The federal government is tracking data to crack down on hospitals that consistently commit high rates of avoidable or preventable errors in patient care. The government is relying on patient data collected by Medicare. The purpose of the program is to reduce “hospital-acquired conditions.”
This new program was instituted as part of the healthcare reform enacted under the Affordable Care Act. As of 2013, Medicare penalized 1,231 hospitals and reduced Medicare payments for another 1,451 for each Medicare patient treated.
The Judgment Criteria
Medicare judges hospitals on a series of criteria. First, the rating system is curved. Hospitals are judged based on the performance of other hospitals. Therefore the more a particular hospital improves, the more it pulled up the “curve” which puts pressure on other hospitals to improve. Medicare assesses around two-dozen different criterion.
25 percent of a hospital’s score is derived from the death rates. Mortality rates are calculated in the hospital or within a month of discharge. Medicare explicitly considers the rate of death for patients admitted for pneumonia, heart failure, or heart attacks.
Next, 30 percent of a hospital’s score is derived from patient satisfaction surveys. Patients are asked to rate how well they were treated. For example, whether or not the doctor and nurses adequately communicated each step of the process and were available to answer questions.
Finally, the remaining 45 percent of a hospital’s score is calculated from clinical care. Clinical care covers three primary topics.
First, Medicare reviews the frequency of central-line bloodstream infections. The central-lines are used to pump fluid or medicine directly into a patient’s veins. The invasive nature of these devices is such that infections are incredibly dangerous therefore hospital staff must follow strict disinfectant procedures to protect patients.
Second, Medicare reviews infection rates for tubes inserted into bladders to remove urine, which often result in severe infections that endanger patient’s lives. Even the slightest failure to observe proper handling techniques could cause a dangerous or deadly infection.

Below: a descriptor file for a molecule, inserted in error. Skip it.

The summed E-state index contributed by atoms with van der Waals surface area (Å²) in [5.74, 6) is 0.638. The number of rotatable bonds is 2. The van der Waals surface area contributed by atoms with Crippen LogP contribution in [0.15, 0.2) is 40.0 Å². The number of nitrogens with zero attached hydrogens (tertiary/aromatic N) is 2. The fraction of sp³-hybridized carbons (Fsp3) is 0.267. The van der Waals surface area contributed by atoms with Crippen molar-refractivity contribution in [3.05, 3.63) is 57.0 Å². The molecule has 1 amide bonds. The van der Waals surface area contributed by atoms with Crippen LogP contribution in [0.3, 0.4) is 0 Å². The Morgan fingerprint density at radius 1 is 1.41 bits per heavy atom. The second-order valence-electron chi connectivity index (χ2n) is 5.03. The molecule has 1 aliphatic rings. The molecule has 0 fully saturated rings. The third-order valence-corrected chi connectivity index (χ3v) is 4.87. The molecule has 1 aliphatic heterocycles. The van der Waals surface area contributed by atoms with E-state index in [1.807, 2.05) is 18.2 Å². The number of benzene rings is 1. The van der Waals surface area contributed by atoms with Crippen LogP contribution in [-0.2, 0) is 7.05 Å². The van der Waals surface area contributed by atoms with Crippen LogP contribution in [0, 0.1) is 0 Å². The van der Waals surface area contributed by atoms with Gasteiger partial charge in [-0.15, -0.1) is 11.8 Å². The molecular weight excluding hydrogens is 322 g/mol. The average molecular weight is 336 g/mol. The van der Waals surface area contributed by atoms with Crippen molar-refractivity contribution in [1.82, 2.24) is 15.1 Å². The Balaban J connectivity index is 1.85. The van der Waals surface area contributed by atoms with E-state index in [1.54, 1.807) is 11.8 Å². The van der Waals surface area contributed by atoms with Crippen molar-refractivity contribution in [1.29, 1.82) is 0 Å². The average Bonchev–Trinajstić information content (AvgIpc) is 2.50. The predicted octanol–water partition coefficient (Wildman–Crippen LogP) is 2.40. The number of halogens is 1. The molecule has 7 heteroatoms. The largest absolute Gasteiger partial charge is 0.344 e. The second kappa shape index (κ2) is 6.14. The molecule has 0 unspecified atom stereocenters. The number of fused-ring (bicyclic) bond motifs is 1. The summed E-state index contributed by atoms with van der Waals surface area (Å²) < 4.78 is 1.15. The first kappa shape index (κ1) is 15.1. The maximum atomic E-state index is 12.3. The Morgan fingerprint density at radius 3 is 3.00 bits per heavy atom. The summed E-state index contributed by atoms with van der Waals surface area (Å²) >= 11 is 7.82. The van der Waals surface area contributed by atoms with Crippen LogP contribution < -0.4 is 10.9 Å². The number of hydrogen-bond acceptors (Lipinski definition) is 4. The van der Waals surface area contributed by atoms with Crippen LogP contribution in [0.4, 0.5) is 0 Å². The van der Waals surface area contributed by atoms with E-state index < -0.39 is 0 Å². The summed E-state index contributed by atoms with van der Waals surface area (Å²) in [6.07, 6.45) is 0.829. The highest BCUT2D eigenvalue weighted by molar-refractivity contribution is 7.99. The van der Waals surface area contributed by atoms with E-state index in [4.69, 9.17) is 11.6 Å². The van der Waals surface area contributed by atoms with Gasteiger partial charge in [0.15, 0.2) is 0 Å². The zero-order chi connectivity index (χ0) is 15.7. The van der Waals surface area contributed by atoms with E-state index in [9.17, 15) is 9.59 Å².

Finally, Medicare examines the rates of a compilation of eight serious complications that occurred in hospitals including:
- Surgical cuts, tear and reopened wounds;
- Collapsed lungs; and
- Broken hips.
Medicare also assessed how well a particular hospital improved over the previous two years.
Medicare used this information to rate hospitals on a scale of one to ten. Medicare determined that scores of seven and above “excessive” and assessed penalties against the offending hospitals.
Criticism of the Program
Some hospitals argue that this measurement system unfairly penalizes hospitals that serve disadvantaged areas or that provide high-risk procedures. For example, specialty hospitals owned and run by doctors that only offer a few services scored exceptionally well under measurement regime.
Conversely, some hospitals argue that they are unfairly penalized due to their location, budget, and the people they serve. Hospitals in disadvantaged areas are inherently underfunded and overworked. Therefore, when Medicare cuts their funding, it is only succeeding in pushing their standards of care even lower.
The review system rewards hospitals that do well and punishes hospitals that do poorly. For example, some hospitals in Wisconsin, Utah, North Carolina, New Hampshire, Nebraska, Massachusetts, and Maine are doing very well. 60 percent of hospitals in those states are receiving a bonus. Conversely, two-thirds of hospitals in 17 states, including California, Nevada, New York, Washington, Wyoming, and others are receiving reduced reimbursements.
Moreover, it appears that many previous winners continue to receive bonuses. Similarly, poorly performing hospitals continue in their poor performance. These numbers indicate that the “curved” grading system seems to reinforce prior held advantages.
Effect of the Program
Hospitals are about evenly split on whether or not the dual approach of punishment and shame will change hospital practice. Some argue the data allows hospitals to compare performance with their competitors. Before this system, a hospital may operate under the mistaken belief that it was doing well, when in fact, it was not.
The penalties are based on the amounts paid for each Medicare patients. The penalty can range from around 0.05 percent to a maximum of two percent. These amounts are minor compared to the full operating budget of the hospital. However, they do serve a significant role in reminding hospitals to improve their practices. The purpose of the program is to encourage improvements, not saddle struggling hospitals with additional problems.
It is unclear what effect if any; these results will impact on potential lawsuits against poorly performing hospitals. A standard element in any medical malpractice or tort case is to prove that the injury was reasonably foreseeable. There are an infinite number of ways to establish this element. However, many people rely on “notice.” Notice is when the defendant is aware that there is a problem and fails to act. These reports may serve as notice for certain high-risk hospitals.